The project, estimated to cost between $300 and $350 million dollars in total, will be the largest sewage infrastructure undertaking in Suffolk County in the last 35 years. $300 million in Community Development Block Grant funds from the Sandy Relief bill are allocated for 4 sewer projects in Suffolk’s most vulnerable areas  in order to ensure that the areas are built back resiliently.  An additional $83 million in low-interest loans for the projects were announced in October by Governor Cuomo.

“I worked hard last Congress to secure over $300 million in Sandy-relief funding to get the Mastic-Shirley sewer project off the ground, and this money needs to be spent ASAP in order to get this three year project moving, which will improve quality of life for residents, mitigate flood risk and reduce nitrogen levels in the ground and surface waters. I am urging the FAA to quickly approve Town of Brookhaven’s application to take control of this parcel of land so that the treatment plant needed for this sewer project can be built as soon as possible,” said Schumer.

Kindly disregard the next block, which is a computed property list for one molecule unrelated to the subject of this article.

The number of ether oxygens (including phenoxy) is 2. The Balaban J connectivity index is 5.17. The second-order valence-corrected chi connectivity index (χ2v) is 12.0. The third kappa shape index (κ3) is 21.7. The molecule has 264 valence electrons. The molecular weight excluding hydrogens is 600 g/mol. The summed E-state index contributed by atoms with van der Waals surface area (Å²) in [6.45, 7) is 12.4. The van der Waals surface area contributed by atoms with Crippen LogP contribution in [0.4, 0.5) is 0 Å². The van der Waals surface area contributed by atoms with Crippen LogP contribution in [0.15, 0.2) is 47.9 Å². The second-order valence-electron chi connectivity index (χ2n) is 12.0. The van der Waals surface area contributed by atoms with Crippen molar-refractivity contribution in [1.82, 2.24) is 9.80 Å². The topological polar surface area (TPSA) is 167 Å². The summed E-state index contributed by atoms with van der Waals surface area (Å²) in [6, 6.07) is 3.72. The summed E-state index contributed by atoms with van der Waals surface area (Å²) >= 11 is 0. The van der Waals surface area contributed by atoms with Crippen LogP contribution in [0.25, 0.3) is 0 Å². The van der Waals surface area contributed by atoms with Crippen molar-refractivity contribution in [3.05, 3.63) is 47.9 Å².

County Executive Steve Bellone echoed the needs of proper sewage for the area. "I have made it my administration’s top priority to protect the quality of Suffolk County's drinking, surface and ground water as I have worked vigorously with our leaders, including Senator Schumer, to invest in wastewater infrastructure and technology in order to protect our region’s future from nitrogen pollution and potential future storm damage,” said Suffolk County Executive Steve Bellone.  “The full implementation of the Mastic-Shirley sewer project is vital in restoring our coastal vegetation along the south shore which is essential to protecting these communities against future storms like Superstorm Sandy. We are grateful for the Senator’s efforts to expedite the transfer process in order for us to break ground on this much-needed wastewater treatment plant.”

“Vision Long Island applauds Senator Schumer for his leadership in fast tracking this sewer infrastructure project for economic development and environmental protection for a peninsula of 45,000 residents. This project has been in the works for over a decade originating from a community vision and thankfully now, due to federal support, coming to fruition,” said Eric Alexander, Director of Vision Long Island.